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What did Zack Hample do to elicit Chicago Cubs pitcher Marcus Stroman’s response?

Baseball’s most hated fan has stoked the ire of MLB fans and players with his latest actions, leading Marcus Stroman to tweet a stiff accusation

Baseball's most hated fan has stoked the ire of MLB fans and players with his latest actions, leading Marcus Stroman to tweet a stiff accusation
Kamil KrzaczynskiUSA TODAY Sports

By now, if you are a baseball player or fan, you will already have formed an opinion of Zack Hample. Either he is bringing fun to the national pastime, or he is a greedy collector stomping on kids’ dreams, but one way or the other, however you feel about MLB’s most famous, or infamous, ballhawker you certainly can’t ignore him.

First coming to national attention back in 2015 when he caught Alex Rodriguez’s 3000th hit, which just so happened to be a home run, and then refused to give it to the 14-time All-Star under any circumstances, Hample claims to have caught over 11,000 baseballs.

Of course, the only way that you can catch that many balls is to do your homework, understand where a ball is likely to be hit, whether it be fair or foul, and make your way to that section. And then stop at nothing to get to it when it comes your way. And therein lies the rub.

Tickets to Major League ball games, in fact to any professional sporting event, are generally restricted to a specific section or area of the stadium. Fans are usually free to move around as long as they don’t sit or remain in a section other than where their seat is located. But catching a ball means that you need to hang around, and move around, a bit longer than is normally acceptable.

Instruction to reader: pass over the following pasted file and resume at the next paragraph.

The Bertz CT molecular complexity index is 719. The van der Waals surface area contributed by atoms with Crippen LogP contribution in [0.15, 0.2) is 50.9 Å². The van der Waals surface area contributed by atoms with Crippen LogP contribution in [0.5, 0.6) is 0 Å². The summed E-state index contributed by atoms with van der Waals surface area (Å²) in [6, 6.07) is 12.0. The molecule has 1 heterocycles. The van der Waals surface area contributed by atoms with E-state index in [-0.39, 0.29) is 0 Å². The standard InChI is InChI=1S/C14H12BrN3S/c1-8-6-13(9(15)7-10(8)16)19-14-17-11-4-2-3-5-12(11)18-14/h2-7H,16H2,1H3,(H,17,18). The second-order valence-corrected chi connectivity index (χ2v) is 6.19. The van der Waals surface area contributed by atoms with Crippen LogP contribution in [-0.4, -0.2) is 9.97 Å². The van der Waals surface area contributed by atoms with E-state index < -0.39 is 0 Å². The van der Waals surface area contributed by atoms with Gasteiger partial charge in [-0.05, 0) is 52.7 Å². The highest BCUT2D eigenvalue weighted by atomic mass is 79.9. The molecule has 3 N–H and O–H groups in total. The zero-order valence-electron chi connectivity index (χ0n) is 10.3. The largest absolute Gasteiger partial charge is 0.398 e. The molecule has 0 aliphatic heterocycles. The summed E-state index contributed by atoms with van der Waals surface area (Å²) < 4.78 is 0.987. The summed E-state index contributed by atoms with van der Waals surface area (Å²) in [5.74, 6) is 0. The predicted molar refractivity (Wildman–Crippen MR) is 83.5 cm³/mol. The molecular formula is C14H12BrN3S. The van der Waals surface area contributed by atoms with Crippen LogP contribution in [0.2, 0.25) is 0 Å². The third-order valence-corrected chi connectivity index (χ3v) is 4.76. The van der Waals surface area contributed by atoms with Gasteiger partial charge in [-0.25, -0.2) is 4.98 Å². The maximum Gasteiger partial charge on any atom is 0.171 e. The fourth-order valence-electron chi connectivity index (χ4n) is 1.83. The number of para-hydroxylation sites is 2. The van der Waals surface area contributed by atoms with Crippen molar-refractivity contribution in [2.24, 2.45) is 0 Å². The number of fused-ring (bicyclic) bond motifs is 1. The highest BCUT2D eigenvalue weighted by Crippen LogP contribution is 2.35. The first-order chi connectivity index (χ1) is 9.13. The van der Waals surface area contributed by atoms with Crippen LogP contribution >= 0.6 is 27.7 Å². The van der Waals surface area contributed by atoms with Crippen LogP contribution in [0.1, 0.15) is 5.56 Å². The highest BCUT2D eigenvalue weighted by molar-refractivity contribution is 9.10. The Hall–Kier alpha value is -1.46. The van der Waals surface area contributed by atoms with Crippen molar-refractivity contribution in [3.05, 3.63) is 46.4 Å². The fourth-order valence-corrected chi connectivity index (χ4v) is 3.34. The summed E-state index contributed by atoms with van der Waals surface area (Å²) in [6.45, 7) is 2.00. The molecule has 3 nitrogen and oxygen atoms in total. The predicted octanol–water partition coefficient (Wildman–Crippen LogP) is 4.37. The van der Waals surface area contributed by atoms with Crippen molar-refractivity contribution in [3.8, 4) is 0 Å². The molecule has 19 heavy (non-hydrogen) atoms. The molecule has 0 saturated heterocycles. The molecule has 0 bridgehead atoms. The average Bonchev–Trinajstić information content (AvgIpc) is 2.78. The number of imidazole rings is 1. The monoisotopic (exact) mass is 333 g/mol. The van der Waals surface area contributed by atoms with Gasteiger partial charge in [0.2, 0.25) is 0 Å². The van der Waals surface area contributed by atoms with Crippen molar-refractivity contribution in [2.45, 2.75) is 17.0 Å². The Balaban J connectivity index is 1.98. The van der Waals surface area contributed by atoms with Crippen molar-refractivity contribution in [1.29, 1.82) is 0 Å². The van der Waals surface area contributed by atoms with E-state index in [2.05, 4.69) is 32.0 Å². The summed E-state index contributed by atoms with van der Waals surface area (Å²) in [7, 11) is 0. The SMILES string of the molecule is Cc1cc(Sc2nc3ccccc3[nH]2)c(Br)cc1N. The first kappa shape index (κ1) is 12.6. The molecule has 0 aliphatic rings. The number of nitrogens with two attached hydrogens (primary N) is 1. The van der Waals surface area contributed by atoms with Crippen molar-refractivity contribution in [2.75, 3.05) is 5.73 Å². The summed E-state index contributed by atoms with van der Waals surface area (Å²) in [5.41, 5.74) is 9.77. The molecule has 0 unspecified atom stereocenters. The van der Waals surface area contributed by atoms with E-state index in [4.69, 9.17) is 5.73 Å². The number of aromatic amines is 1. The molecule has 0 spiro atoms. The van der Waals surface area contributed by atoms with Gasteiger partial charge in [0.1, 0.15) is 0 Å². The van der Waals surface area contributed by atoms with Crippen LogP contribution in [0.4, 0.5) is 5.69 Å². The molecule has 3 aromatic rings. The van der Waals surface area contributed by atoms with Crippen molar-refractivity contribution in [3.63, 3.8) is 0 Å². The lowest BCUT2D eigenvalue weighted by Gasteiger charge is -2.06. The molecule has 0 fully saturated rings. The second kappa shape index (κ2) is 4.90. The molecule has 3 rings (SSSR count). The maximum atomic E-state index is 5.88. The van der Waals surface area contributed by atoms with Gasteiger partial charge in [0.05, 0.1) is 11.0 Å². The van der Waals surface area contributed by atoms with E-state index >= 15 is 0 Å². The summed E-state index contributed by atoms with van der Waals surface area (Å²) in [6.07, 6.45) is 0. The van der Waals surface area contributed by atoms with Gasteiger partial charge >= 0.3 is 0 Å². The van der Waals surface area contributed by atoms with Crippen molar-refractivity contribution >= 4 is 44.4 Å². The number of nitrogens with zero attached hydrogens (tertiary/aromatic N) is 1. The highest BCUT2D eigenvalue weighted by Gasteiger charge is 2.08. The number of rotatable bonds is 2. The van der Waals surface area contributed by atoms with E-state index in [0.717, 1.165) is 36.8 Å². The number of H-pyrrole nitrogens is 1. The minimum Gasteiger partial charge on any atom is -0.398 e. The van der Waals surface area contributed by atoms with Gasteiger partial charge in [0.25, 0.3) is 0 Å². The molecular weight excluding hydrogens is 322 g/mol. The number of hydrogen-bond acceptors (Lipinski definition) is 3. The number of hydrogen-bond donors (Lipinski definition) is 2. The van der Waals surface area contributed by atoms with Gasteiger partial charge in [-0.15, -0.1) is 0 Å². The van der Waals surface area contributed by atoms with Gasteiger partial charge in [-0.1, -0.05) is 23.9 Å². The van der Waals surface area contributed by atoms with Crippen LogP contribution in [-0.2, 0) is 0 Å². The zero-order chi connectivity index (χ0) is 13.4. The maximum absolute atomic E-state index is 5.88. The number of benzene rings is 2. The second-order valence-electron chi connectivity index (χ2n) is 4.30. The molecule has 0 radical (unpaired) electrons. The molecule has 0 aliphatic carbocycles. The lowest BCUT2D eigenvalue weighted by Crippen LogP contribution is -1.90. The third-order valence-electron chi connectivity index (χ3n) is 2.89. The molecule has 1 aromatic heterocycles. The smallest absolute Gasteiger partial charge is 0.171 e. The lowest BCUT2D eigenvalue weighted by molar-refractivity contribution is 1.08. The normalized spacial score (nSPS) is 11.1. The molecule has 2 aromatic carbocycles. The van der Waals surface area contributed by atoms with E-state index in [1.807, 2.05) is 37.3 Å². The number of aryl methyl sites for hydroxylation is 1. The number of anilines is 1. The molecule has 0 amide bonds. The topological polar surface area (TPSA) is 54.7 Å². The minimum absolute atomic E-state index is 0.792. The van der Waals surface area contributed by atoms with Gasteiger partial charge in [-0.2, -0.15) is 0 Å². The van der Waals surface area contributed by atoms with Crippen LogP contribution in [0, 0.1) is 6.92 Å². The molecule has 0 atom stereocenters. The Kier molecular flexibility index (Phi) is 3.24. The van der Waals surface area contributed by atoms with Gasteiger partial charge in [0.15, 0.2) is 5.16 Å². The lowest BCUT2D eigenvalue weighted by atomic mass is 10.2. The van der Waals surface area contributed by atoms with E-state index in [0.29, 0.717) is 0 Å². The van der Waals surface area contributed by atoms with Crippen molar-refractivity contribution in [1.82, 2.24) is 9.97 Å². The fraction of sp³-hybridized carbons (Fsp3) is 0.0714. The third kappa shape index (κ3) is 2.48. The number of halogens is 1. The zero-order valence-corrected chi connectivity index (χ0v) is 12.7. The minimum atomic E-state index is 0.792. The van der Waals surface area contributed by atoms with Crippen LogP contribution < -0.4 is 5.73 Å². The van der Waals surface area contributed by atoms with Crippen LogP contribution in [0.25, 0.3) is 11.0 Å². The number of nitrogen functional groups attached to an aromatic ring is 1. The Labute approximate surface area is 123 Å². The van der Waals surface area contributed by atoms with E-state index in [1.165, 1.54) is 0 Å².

When he attended a Rockies game at Coors Field, the ushers took issue with the fact that he was running up and down the aisle. Not without criticism from Rockies fans themselves, the ushers in this case have been applauded for simply doing their jobs.

Social media has rounded on Hample, with one Denver paper referring to him as an “obnoxious adult baseball chaser” and a “kid-trampling ball-chasing man child.” The New York Post calls him “baseball’s most hated fan.”

He is seen as extremely unlikable to many baseball fans, who tend to find an adult fighting with children for baseballs rather unsavory and loathsome. Regularly attempting to box out children, Hample ignores stadium seating rules for better positioning or access and when questioned about it, he glibly berates other fans.

In Colorado, he maintained his previous form and posted two vlogs criticising the ushers for enforcing seating rules. “Come on, don’t be that strict,” Hample said. “That’s ridiculous. Telling me I can’t move 10 feet for a home run is ridiculous. Stop enforcing BS rules that you make up on the spot. It’s a home run ball, people can try to catch a home run.”

While most of the response on social media has come from other fans or media outlets, Chicago Cubs pitcher Marcus Stroman waded into the fray and let his feelings be known in no uncertain terms. “It’s truly comical how much of a loser you are,” Stroman said. “Grown ass man taking baseballs away from the youth and making videos complaining about security doing their jobs. You’re the definition of a clown.”

Hample has shot back with a tweet picturing himself surrounded by kids asking for his autograph. If his past actions are any indicator, Hample will lose very little sleep over being reviled by baseball fans. He showed very little emotion or empathy when dealing with Alex Rodriguez and seemed all too happy to report that Clayton Kershaw refused to give him a ball, saying, “No, you already got 7000 of them.”

Earlier this year he illegally acquired a ticket to the Fort Bragg Game, which was meant for military personnel and their families, and when he was backed into tweeting an apology, he issued one that one CBS sports writer said, “boils down to ‘I’m sorry but I really wanted to go.’”

In the end, this is a business to Hample and he will ultimately spin it to his favor. The A-Rod ball was eventually given back, in exchange for a signed jersey, a signed bat, and a $150,000 donation to Pitch In For Baseball. In the end, for all the talk about loving baseball and being a fan, he is a businessman, and an infuriatingly good one at that. I doubt this is the last that we hear from the Ballhawker par excellence.


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